Meet Susan.

 

Susan was quite an accomplished candidate with a great resumé. She interviewed well and seemingly ticked all the necessary boxes. Yet, months after being hired she consistently fails to hit her targets. And she causes unnecessary disruptions in the team on a daily basis. Drama much?

 

So why was Susan hired in the first place?

 

Well, sometimes it boils down to our mistakes in ignoring minute signs of incoming trouble when it comes to candidates we like. And this is especially true for rookies who are new to the hiring game.

 

Mark could have a laundry list of engineering accomplishments, but he could also be a serial pantry raider in disguise. Exaggeration aside, the point we want to push across is that looks can be deceiving.

 

hiring mistakes reading resume
Image via esp.com

 

You can only get so much information from a piece of paper. And you’ll find it hard to gauge the actual personality of candidates that come in for interviews. There is no guaranteed process for successful recruitment, sometimes it’s a hit-or-miss kinda thing. But knowing the obstacles and potential problems you might face can help you to avoid them. And in the worst case, you’ll be more prepared to take them on when they arise.

 

To that end, here are some common rookie hiring mistakes you should avoid at all costs (if possible).

 

Don’t Be A People Pleaser, Business is Business

 

hiring mistakes people pleaser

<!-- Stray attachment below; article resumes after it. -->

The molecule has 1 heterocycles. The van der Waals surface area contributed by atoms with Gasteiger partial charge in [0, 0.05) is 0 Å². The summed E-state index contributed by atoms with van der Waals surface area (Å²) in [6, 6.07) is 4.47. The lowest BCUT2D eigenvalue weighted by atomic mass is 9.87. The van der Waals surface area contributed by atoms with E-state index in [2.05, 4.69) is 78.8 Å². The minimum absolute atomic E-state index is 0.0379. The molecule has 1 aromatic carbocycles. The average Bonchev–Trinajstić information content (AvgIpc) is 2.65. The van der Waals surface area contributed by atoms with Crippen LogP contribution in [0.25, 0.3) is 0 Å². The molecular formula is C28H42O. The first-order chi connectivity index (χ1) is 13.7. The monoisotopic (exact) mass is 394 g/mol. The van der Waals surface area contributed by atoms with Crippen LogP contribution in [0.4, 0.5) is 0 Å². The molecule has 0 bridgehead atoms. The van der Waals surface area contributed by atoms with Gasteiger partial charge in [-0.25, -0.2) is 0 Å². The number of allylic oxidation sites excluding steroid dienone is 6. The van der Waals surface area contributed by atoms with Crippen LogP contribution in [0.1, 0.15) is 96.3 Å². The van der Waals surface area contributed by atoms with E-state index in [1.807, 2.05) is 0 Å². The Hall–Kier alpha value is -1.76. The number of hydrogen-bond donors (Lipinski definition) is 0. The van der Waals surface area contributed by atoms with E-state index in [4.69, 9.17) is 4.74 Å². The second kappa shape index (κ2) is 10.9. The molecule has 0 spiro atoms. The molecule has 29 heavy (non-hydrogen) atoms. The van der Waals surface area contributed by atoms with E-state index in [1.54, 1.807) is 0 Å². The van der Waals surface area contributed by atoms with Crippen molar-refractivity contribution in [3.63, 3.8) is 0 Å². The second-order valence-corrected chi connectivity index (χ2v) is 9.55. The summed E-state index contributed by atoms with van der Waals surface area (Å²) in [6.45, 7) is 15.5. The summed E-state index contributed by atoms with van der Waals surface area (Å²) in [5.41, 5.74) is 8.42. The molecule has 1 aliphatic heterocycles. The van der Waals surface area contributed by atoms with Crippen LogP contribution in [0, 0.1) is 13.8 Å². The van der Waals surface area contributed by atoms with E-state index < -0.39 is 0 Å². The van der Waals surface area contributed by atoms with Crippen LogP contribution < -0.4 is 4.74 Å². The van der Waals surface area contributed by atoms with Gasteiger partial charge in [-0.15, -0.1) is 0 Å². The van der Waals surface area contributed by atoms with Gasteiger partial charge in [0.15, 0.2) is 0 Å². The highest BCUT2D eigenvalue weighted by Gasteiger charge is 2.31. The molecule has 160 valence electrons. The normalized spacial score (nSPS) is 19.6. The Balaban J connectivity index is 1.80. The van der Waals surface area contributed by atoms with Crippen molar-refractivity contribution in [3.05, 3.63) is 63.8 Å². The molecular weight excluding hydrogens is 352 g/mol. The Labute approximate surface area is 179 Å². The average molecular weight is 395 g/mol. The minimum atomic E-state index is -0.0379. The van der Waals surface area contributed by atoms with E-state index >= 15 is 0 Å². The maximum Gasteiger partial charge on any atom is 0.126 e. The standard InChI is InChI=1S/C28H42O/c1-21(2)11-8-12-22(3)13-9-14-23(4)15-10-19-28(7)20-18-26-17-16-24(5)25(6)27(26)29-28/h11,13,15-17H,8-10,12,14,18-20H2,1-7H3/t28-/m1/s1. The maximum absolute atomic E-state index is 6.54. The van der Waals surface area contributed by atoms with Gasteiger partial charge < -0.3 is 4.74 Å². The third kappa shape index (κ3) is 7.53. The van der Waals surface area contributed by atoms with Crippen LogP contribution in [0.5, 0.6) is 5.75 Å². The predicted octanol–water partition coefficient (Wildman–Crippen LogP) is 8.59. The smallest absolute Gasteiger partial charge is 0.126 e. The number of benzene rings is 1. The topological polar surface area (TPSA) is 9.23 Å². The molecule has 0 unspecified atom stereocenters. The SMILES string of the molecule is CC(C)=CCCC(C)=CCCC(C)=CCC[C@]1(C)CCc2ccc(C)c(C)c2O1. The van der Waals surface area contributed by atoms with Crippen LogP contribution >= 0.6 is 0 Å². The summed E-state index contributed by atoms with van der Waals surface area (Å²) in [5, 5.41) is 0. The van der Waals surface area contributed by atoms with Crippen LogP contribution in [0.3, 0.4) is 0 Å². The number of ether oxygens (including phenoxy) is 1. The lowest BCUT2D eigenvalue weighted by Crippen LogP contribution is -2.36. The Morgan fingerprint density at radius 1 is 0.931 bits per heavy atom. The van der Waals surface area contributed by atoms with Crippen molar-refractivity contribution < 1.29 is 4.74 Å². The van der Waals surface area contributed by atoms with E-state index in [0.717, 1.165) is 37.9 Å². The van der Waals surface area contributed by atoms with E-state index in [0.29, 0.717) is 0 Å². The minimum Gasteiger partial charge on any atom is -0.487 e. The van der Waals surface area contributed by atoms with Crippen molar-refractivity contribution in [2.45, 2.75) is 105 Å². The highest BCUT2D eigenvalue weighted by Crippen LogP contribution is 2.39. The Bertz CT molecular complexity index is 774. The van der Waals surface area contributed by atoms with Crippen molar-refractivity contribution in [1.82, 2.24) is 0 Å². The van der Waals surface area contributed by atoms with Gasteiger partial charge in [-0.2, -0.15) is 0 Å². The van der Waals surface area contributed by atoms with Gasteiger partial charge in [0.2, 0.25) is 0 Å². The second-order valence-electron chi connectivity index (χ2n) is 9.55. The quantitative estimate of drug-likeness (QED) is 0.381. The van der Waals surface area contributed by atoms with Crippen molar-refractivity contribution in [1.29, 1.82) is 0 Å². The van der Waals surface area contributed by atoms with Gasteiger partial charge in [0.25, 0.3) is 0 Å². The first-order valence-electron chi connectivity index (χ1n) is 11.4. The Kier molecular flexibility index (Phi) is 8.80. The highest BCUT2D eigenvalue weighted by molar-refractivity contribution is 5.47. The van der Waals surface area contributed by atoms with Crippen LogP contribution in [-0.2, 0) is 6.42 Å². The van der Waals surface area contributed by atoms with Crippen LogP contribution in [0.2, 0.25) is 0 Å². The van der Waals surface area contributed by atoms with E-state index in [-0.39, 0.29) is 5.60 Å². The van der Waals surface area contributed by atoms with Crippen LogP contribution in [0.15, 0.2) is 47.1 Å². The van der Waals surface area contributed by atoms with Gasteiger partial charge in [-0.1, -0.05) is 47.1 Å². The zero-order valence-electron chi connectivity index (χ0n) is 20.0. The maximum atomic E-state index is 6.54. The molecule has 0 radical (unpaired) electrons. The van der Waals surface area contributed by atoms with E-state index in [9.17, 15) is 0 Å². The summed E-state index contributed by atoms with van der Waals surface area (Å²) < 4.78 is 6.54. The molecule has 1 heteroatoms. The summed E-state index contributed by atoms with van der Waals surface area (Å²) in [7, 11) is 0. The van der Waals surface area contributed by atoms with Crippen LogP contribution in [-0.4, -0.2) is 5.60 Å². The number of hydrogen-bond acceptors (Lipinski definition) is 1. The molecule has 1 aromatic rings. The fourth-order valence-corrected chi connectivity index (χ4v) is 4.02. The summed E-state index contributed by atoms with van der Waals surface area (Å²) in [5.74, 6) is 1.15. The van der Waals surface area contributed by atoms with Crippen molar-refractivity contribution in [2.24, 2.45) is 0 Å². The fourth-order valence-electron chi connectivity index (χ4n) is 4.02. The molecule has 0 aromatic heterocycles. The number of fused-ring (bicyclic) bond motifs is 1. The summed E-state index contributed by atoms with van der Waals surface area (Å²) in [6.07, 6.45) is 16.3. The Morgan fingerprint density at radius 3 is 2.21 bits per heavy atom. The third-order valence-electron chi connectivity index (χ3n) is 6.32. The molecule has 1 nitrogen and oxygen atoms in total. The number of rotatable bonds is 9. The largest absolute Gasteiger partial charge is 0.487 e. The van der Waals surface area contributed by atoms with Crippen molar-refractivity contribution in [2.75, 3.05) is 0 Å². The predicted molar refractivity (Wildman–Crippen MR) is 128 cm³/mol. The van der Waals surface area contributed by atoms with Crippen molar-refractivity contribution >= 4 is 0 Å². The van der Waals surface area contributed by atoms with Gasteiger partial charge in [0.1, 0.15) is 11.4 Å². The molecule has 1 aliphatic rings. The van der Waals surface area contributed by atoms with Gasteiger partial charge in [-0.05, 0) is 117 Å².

Image via ministrymatters.com

 

This goes out to all the people-pleasers out there. You can be a saint in your personal life, but when it comes down to business, you need to suppress that part of you.

 

This is especially important in a business setting, where you’ll inevitably come across sob stories from the candidates from time to time.

 

hiring mistakes sob stories
Image via marketwatch.com

 

“I have been unemployed for x amount of time because I had to take care of [insert family member here].” or “I need this job to take care of my ageing family member/young children/disabled pet.”

 

These are some scenarios that you could come across during your recruitment process. We’re not saying that they’re one hundred percent false but sometimes you’ll have to give a hard no even if they are true. After all, the business is depending on you to hire the RIGHT candidate for the job.

 

On the other hand, if you are motivated by the approval of others, know that you are not alone. There are plenty of people-pleasers out there in the business world.

 

There is nothing wrong with craving the approval of others, but it can be quite damaging to a business.

 

If you hire someone simply because you don’t want to disappoint them, you may regret it down the line. And the same goes for letting people go. Keeping someone on because you can’t bear to hurt them may be the easy way out, but it’s not healthy for the business. Moreover, it’s not even the kind thing to do in most cases.

 

In short, you must keep in mind what’s best for business. Everything else comes after that.